• • Placing used needles in a puncture-resistant container may help protect trash collectors from being stuck. Even so, most containers disposed of in the trash shatter in the garbage truck and release their contents. This places other waste workers at risk.
  • Bottles or cans used as puncture-resistant containers may be recycled by mistake. This puts waste recyclers at risk.

Effect of Ohio’s Laws and Regulations
Individuals may dispose of their used syringes in the trash. This is likely to lessen participation in community sharps container collection programs.

Facilities that generate fewer than 50 pounds of infectious waste each month such as a physician’s office or a sharps collection site may dispose of their sharps in the trash, once properly contained and labeled. This is contrary to the purpose of collecting sharps for proper and safe disposal.


How Might Ohio Ensure Safe Syringe Disposal by Individuals in the Community?

The state legislature and individual communities may wish to more actively encourage individuals to safely dispose of used syringes and make it easier for them to do so. Many options for state and local action exist. They range from gathering data, to developing community collection site programs and education efforts, to creating partnerships with interested groups, to considering amending laws and regulations. All will help Ohio move toward the goal of “no syringes discarded in the trash or public locations.”


Current Identified Community Syringe Disposal Programs in Ohio Go to Top

Identified Sharps Container Collection Site Programs

No sharps container collection site programs were identified in Ohio, although this does not mean that none exist in the state.

Identified Syringe Exchange Programs [Ref 6]

Free Clinic of Greater Cleveland
12201 Euclid Avenue
Cleveland, Ohio 44106
Tel: (216) 721-4010
Fax: (216) 721-2431

David House
PO Box 391
Toledo, OH 43697-0391
Tel: (419) 244-6682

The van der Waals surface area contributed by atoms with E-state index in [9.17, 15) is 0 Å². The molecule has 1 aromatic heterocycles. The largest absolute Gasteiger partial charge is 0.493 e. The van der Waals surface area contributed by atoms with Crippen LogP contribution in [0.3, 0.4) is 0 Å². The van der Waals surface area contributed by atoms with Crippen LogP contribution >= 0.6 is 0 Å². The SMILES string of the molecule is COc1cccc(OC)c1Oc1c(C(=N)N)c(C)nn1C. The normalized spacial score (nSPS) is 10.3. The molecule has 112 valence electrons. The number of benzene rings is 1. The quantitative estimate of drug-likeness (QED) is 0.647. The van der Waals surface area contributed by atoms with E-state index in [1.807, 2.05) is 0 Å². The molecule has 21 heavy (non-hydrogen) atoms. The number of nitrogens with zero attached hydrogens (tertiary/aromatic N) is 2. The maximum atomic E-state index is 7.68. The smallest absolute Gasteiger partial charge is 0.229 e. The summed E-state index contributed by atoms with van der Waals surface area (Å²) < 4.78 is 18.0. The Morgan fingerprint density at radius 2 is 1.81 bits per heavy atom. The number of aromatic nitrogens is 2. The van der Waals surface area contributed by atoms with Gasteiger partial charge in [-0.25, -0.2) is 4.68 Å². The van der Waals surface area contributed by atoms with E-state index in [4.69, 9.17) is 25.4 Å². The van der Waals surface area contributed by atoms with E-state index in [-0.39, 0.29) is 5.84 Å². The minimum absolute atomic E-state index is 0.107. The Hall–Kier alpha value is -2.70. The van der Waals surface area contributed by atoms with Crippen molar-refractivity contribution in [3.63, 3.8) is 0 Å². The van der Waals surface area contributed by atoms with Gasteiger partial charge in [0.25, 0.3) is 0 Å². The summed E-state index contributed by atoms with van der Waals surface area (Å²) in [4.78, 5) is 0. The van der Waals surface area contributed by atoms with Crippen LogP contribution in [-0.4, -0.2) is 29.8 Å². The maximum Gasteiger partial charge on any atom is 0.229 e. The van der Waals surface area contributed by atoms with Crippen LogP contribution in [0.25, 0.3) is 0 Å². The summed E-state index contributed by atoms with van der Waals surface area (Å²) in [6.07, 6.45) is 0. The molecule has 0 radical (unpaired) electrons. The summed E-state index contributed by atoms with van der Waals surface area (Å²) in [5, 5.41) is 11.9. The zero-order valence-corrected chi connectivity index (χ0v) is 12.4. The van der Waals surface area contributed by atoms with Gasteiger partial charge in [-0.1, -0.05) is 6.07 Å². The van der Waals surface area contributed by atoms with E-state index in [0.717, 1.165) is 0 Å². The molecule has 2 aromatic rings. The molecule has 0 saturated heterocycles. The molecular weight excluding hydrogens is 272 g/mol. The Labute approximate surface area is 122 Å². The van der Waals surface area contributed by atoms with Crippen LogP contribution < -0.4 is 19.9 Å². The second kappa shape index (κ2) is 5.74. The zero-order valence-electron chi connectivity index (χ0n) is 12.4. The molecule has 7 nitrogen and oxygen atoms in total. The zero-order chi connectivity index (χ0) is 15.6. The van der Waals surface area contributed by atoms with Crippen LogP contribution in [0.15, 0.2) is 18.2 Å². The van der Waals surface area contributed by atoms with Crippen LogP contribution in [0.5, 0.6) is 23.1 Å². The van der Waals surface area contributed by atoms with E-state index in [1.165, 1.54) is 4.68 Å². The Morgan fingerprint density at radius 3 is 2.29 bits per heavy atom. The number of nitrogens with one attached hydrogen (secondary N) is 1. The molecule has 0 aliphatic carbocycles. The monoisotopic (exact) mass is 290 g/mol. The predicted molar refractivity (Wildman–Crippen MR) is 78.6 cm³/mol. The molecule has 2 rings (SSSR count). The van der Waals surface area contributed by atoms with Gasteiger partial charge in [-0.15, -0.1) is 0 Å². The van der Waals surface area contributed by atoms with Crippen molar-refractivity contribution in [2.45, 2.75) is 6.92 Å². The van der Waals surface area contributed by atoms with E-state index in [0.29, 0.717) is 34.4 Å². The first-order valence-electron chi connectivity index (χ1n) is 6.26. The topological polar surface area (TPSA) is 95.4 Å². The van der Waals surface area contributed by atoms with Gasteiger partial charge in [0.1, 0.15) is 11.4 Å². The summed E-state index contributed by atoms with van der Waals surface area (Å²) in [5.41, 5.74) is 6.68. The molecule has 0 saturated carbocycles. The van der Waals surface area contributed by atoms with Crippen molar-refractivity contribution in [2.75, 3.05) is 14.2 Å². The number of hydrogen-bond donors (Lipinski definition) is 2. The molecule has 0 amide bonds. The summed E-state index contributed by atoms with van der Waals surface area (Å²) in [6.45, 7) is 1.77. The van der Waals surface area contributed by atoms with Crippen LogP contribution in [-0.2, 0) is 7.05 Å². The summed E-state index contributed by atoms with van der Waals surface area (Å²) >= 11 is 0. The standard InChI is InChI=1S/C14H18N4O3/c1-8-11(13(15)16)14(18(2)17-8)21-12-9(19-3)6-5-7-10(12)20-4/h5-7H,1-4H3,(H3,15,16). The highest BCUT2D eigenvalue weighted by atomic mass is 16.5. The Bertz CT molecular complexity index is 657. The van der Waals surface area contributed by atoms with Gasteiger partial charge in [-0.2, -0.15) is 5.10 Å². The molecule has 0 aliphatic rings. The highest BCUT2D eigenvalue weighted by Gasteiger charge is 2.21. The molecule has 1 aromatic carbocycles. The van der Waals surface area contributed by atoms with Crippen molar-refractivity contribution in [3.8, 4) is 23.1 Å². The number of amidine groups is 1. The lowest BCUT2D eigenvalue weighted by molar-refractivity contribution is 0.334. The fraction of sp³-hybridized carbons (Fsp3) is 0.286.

Tel: (800) 519-4479
Email: davidshouse@davidshouse.com


Responsible Agencies in Ohio

Links below will open in a new browser window.

Infectious Waste Issues

Ohio Environmental Protection Agency
Division of Solid and Infectious Waste Management
Infectious Waste Program
P. O. Box 1049
Columbus, Ohio 43216-1049
Tel: (614) 644-2621
Fax: (614) 728-5315

Contact:
Alison Shockley, Supervisor
Infectious Waste and Composting Unit
Tel: (614) 728-5335
Fax: (614) 728-5315
Email: alison.shockley@epa.state.oh.us

Bloodborne Pathogen Issues

U.S. Occupational Safety and Health Administration (OSHA)
OSHA Regional Office
230 South Dearborn Street, Room 3244
Chicago, Illinois 60604
(312) 353-2220
(312) 353-7774 FAX

OSHA Area Office
Cincinnati Area Office
36 Triangle Park Drive
Cincinnati, Ohio 45246
(513) 841-4132
(513) 841-4114 FAX

Cleveland Area Office
Federal Office Building
1240 East 9th Street, Room 899
Cleveland, Ohio 44199
(216) 522-3818
(216) 771-6148 FAX

Columbus Area Office
Federal Office Building
200 North High Street, Room 620
Columbus, Ohio 43215
(614) 469-5582
(614) 469-6791 FAX

Toledo Area Office
Ohio Building
420 Madison Avenue, Suite 600
Toledo, Ohio 43604
(419) 259-7542
(419) 259-6355 FAX


References

Links below will open in a new browser window.

1. Ohio Solid and Hazardous (Infectious) Waste Laws – Revised Code of Ohio, Title 37 [Health – Safety – Morals], Chapter 3734 [Solid and Hazardous Waste] [On the left side of the screen, scroll to and click on “Title 37.” Scroll to and click on “Chapter 3734.”]

2. Ohio Solid and Infectious Waste Regulations – Ohio Administrative Code, Chapter 3745 [Environmental Protection Agency – Administration and Director], Chapter 3745-27 [Solid and Infectious Waste Regulations] [On the left side of the screen, scroll to and click on “Chapter 3745.” Scroll to and click on “Chapter 3745-27”.]

3. OSHA Bloodborne Pathogen Standards – 29 CFR Part 1910.1030.

4. USPS Domestic Mail Manual [Click on “DMM Subject Index” then scroll to and click on “Sharps, CO23.85”]

5. Turnberg WL, Frost F. Survey of occupational exposure of waste industry workers to infectious waste in Washington State. American Journal of Public Health 1990;80(10):1262-1264.

6. North American Needle Exchange Network. [Click on "Needle Exchange Program Links" and select Ohio from teh U.S. map]